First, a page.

In a law firm, you work as a legal professional, which requires you to study a specific field of knowledge more deeply and focus on your legal practice area. The concentration means not only professionalism and depth but also narrowness to some extent.

In contrast, the management work in an enterprise asks you to learn more extensively, including but not limited to the PR, finance, the R&D, compliance, sales etc. The business growth consists of multi-elements. You need a diverse knowledge structure and a business-oriented vision when doing things. For example, in addition to the compliance matter, I care about whether we can optimise the commercial value of the contract as much as possible. It is a different perspective from the lawyer.

What was the biggest challenge in your transformation from a legal professional to a professional manager? And how did you overcome it?

The biggest challenge derives from the divergent knowledge structure. Challenges are also opportunities. I took the chance on an EMBA study at Erasmus University

(RSM). This provided me ample supplementary knowledge in business and finance and was a vital steppingstone to my transformation. Furthermore, I keep learning new knowledge like corporate management and operation for my work.

There is a prevailing opinion that the COVID pandemic brings many opportunities to numerous industries, particularly the healthcare sector. As a manager of a leading Chinese pharmaceutical company, how do you feel about this opinion? If you agree with the prevailing opinion, how does Tonghua Dongbao intend to seize the opportunity?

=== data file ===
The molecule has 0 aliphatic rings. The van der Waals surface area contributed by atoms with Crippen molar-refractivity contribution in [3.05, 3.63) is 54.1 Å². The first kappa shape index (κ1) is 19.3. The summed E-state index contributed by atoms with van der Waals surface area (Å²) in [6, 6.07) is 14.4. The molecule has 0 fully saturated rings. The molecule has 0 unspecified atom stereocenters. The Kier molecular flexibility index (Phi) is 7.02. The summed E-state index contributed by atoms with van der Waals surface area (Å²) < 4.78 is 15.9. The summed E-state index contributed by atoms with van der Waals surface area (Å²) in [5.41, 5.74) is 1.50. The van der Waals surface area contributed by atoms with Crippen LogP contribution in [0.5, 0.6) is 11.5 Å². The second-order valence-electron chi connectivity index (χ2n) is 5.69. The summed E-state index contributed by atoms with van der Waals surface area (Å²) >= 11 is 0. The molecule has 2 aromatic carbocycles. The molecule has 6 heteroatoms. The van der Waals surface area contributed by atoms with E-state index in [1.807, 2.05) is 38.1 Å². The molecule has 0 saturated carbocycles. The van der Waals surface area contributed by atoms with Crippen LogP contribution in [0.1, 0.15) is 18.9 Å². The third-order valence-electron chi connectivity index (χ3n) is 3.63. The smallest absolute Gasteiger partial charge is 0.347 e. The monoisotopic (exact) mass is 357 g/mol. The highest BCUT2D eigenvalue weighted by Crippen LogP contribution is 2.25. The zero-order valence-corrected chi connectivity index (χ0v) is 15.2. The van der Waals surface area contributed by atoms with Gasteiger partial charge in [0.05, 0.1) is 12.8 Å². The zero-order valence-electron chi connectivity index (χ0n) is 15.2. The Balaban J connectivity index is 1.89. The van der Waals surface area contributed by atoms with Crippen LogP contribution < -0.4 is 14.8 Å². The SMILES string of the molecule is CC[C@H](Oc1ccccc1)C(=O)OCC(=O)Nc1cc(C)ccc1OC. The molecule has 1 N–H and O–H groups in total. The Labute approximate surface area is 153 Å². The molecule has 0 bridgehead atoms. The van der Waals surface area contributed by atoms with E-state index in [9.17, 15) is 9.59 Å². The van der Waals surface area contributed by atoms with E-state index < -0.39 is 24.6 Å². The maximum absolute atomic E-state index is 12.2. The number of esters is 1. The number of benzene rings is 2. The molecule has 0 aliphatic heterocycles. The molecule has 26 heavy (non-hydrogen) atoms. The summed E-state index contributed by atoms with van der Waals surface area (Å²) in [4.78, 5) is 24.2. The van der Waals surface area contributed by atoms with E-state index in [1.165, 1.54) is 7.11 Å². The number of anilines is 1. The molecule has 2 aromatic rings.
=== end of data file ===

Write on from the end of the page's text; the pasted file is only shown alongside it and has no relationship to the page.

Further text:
I agree that the COVID pandemic has brought opportunities to some companies in the healthcare sector. For instance, the health products industry may usher in an era of rapid expansion, as the healthcare awareness of Chinese people has increased vastly.

Our company, Tonghua Dongbao, has been committed to the production and R&D of products in the field of diabetes treatments. Thus, the COVID pandemic has had few impacts on our business. Even though Tonghua Dongbao has been the leader in the Chinese market of diabetes treatments for decades, we will continue focusing on what we are good at.


Yang Wan is our Greater China Representative and represents Houthoff in the market of Greater China. She is responsible for further developing business contacts with companies in the region who do business, or want to do business, in the Netherlands. Yang is also in close contact with law firms in the region that Houthoff has long-standing ties with. She has fulfilled this role since April 2021.

Yang Wan specialises in corporate law and M&A, with a focus on greenfield justify investments and cross-border acquisitions in the Netherlands or other European countries through the Netherlands. Since joining Houthoff in August 2014, she has worked on many China-related projects, including several landmark Chinese investments in the Netherlands.

Before joining Houthoff, Yang worked at the European Union Agency for Criminal Justice Cooperation (Eurojust) and a Dutch law firm. Yang has a combined background in law and finance, which provides her with a comprehensive and deep understanding of M&A transactions and international investments. She received her Chinese bar qualification certificate in 2011 and is conducting doctoral research regarding the foreign direct investment screening mechanism. Furthermore, Yang is a Chartered Financial Analyst (CFA) Level II candidate and passed the Chinese fund qualification exam (fund basics and private equity investment) in 2018. Yang’s sole responsibility as Representative is Houthoff’s business development in the Greater China region.

“Everyone can be a bridge between cultures, people, states and regional blocs in the era of globalisation. It is a challenging and fascinating job!”